13 April 2021
Fuller Ridge Campground to Tamarack Road
PCT Mile 190.5 to 209.6
It was COLD last night! It seemed about high 30s. I slept in all my clothes except my rain jacket to keep warm, which was fine, but it was painful getting up to pee with shoes still wet from the snow.
Fortunately, the shoes were dry this morning when I put them on! The dry gentle breeze in camp worked its magic.
And speaking of magic, strong onshore winds brought the marine layer right up to Gorgonio Pass today. We watched it struggle with the hot dry air of the Coachella Valley before finally fizzling out. But it kept churning and churning, flowing like a treadmill destined for nowhere.
Today was supposed to be an easy 19 miles downhill out of the snow to the 10 where we would Uber to town. But once again we faced some challenges.
I worked hard to keep my knees healthy in the 6,000 foot descent, and as we got lower the wind picked up more and more. We took several breaks.
With so much elevation loss, we passed through all the various eco-zones we’ve seen since the Mexican border, but in reverse. It was like traveling back in time!
We saw many of the plants we’ve already seen. But I was also eager to find some new flowers, and the day didn’t disappoint.
Mid-morning we crossed a cool milestone.
We also saw our second rattlesnake, a baby that quickly retreated below a rock.
The last few miles down to Snow Creek were crazy. The wind was so strong I actually repacked my bag so it wouldn’t act like a kite trying to drag me off a cliff!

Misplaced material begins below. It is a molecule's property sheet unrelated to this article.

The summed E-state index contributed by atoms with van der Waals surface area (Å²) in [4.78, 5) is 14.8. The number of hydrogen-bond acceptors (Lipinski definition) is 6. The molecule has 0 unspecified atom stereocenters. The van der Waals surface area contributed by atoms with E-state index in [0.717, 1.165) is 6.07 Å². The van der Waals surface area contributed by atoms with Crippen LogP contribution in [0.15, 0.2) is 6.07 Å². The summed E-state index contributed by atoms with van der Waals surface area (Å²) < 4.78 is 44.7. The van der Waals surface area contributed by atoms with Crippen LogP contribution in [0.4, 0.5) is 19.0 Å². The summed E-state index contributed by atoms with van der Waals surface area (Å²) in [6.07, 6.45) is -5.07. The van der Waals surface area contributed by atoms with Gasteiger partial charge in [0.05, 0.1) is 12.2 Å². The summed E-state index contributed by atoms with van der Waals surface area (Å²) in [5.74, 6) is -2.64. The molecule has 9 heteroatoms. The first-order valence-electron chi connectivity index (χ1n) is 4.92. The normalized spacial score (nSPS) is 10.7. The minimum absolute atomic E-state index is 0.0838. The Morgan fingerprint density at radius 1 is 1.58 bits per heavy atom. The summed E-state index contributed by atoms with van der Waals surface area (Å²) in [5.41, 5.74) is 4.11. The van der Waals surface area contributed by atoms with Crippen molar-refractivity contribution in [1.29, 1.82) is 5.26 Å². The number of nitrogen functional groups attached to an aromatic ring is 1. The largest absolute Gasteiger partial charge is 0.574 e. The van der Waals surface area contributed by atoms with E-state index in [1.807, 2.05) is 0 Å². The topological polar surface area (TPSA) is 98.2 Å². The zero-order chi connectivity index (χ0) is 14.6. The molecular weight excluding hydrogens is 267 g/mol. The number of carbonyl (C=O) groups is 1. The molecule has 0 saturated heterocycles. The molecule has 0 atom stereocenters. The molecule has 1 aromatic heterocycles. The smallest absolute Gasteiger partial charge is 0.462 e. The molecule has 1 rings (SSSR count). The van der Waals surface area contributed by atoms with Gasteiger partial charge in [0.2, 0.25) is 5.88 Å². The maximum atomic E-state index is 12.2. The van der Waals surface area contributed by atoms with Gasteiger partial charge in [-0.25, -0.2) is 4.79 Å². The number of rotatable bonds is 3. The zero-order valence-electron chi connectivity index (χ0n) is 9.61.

By 2pm we were at the Snow Creek faucet. It’s shaped like a drinking fountain but it’s non-potable! Go figure.
Also: try getting water into a bottle from that with 30 MPH winds….
From there it should have been an easy 4 mile stroll down a road and then across flat desert to the highway.
It was not.
The trail turned right into the wind, and each gust was actually strong enough to push us back a little.
It was so hard. But the struggle filled my heart so much I thought it would burst. Little tear drops sailed away in the wind.
There were bottles of water at the underpass and a poster to sign.
It was a short walk over to Tamarack Road where we met some other thru-hikers who were waiting for a Lyft. So we sat down and tried to get a Lyft too. No luck. Uber? Not so much. After the other hikers left we figured we just had to wait until a driver for one of the two services was passing by to accept the ride…
And then suddenly, out of nowhere, a car pulls over, and a jocular man yells out:
Without even asking, he offered us a ride to Banning! Trail angel, indeed.
He even took us (briefly) sightseeing, pulling off at an intermediate exit on the 10 to show us a statue he loves.
And ten minutes later he dropped us at our hotel, refusing money for gas. Wow!
We showered, laundried, resupplied at a nearby Mexican market, then headed to a diner for dinner.
It was closed!!! ¡Ay yai yai!
But guess what wasn’t:
We got tacos and Alesmith hazy IPAs and took them back to the hotel. Mission Accomplished!
Three Steps Forward, Two Steps Back
There’s almost nothing
That reveals Nature’s full force
Like a gust of wind